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Groves High School
100 Priscilla D. Thomas Way
Savannah, GA 31408

Phone: (912) 395-2520
FAX: (912) 965-2564
FAX:  (912) 201-5840

Timothy Cox,

Bell Times
9th - 12th

Driving Directions

© 2016, All Rights Reserved
About Us 

Groves Rebels

School Mascot - Scottish Rebel

School Colors - Black and Gold

Groves is Great!

Groves High School, established in 1958, is named for Robert W. Groves, a former business and civic leader of Chatham County. During his lifetime, Mr. Groves was President of Strachen Shipping Company and of Atlantic Towing Company. For many years he was a Director of the Savannah Bank and Trust Company and served as Board Chairman from 1942 until his death. Outside of his many commercial activities, Mr. Groves took a strong interest in community affairs and was particularly concerned about young people and the educational needs of West Chatham County. He demonstated this by both financial and moral support for all programs at Groves.

Alma Mater

Hail Alma Mater, Hail all hail!
We sing to you with hope and pride!
Hail to your name so great and glorious,
Always trusted, true and tried.
United we are praising thee;
Our loyalty is ever thine.
Hail to your name, dear Groves High School.
Let thy light forever shine.
                               - Kreinen


Cumming Field

2nd Lt. Britt C. Cumming

Cumming Field Photo


 Cars by the thousands pass by it daily on Highway 21 in Garden City. Some people may, in their hurry to get somewhere else, even notice the monument by the track at Groves High School. It’s hard to get a good look as you drive by. But, if you get stuck by a train, you’ll have plenty of time to read the monument and wonder how it got there.

The field is dedicated to 2nd Lt. Britt Cumming who died in 1945, during World War II. He was killed during a Japanese artillery barrage in the battle for Okinawa.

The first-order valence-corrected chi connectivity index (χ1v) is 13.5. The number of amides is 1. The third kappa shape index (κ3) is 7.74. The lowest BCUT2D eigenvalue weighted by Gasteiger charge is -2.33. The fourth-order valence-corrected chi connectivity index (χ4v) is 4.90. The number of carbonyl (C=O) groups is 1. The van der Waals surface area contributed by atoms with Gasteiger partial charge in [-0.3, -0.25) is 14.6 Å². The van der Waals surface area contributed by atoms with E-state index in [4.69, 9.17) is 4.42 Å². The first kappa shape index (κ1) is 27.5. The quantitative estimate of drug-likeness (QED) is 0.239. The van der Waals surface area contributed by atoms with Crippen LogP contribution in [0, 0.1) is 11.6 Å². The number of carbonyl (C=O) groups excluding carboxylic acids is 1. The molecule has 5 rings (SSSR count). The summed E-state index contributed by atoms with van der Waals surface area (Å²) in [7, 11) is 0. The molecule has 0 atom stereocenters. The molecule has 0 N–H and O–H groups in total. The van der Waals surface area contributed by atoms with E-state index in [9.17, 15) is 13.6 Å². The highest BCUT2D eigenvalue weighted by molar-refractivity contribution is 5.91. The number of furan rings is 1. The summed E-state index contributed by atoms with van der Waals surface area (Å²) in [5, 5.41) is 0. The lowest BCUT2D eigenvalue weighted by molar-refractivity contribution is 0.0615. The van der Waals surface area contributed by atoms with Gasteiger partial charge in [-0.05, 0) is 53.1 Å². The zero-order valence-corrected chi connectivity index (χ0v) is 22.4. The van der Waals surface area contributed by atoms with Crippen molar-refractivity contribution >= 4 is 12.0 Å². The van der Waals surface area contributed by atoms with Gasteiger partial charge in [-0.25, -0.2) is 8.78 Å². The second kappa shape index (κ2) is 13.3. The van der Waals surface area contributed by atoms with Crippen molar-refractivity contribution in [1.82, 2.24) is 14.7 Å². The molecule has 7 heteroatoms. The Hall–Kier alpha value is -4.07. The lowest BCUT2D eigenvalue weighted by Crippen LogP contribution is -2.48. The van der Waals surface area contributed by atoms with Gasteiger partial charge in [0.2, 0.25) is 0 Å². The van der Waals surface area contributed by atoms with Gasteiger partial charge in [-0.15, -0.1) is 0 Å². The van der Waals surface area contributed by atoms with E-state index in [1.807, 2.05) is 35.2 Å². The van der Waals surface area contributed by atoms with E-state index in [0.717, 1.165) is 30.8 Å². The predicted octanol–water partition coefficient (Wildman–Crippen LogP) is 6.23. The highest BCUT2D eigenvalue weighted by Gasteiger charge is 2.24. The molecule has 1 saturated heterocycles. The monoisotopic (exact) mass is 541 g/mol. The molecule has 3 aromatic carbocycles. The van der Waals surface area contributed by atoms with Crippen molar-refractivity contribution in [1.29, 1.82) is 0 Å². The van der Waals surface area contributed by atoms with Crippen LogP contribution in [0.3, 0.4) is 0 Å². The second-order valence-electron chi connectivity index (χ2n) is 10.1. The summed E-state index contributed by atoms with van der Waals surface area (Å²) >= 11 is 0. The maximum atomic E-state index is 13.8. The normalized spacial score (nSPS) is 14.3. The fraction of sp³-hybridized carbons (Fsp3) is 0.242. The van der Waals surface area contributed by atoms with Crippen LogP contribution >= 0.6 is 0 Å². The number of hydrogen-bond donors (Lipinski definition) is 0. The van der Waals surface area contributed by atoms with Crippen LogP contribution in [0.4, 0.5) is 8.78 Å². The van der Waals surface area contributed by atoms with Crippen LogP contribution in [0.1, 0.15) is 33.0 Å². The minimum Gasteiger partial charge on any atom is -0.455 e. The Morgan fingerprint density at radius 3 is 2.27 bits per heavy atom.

Cumming was born in Statesboro in 1924. His family later moved to Savannah and lived on East Park Avenue. He graduated from Commercial High School in 1942. And, like so many young men of that class, he joined the Army right after graduation.

After basic training, Cumming attended Officer Training School and was commissioned a second lieutenant in the infantry. After completing a Jungle Training Course in Hawaii, he was assigned to the 96tth Infantry Division, and joined the unit in April of 1945. He was assigned as a platoon leader in Company E, 2nd Battalion, 383rd Infantry Regiment, of the 96th Infantry Division.

He then became part of the American invasion force at Okinawa, the bloodiest battle of the war in the Pacific Theater. Cumming, who had just turned 21, was fatally wounded by shrapnel on April 29, 1945.

The young lieutenant was buried in a temporary cemetery on Okinawa until after the war.  His body was returned to Savannah in May of 1949, and interred at Hillcrest Cemetery.

The Groves High School monument to his service and sacrifice was put up in 1963 and repaired and refurbished in 2003.

For more information about 2nd Lt. Cumming, please read the story at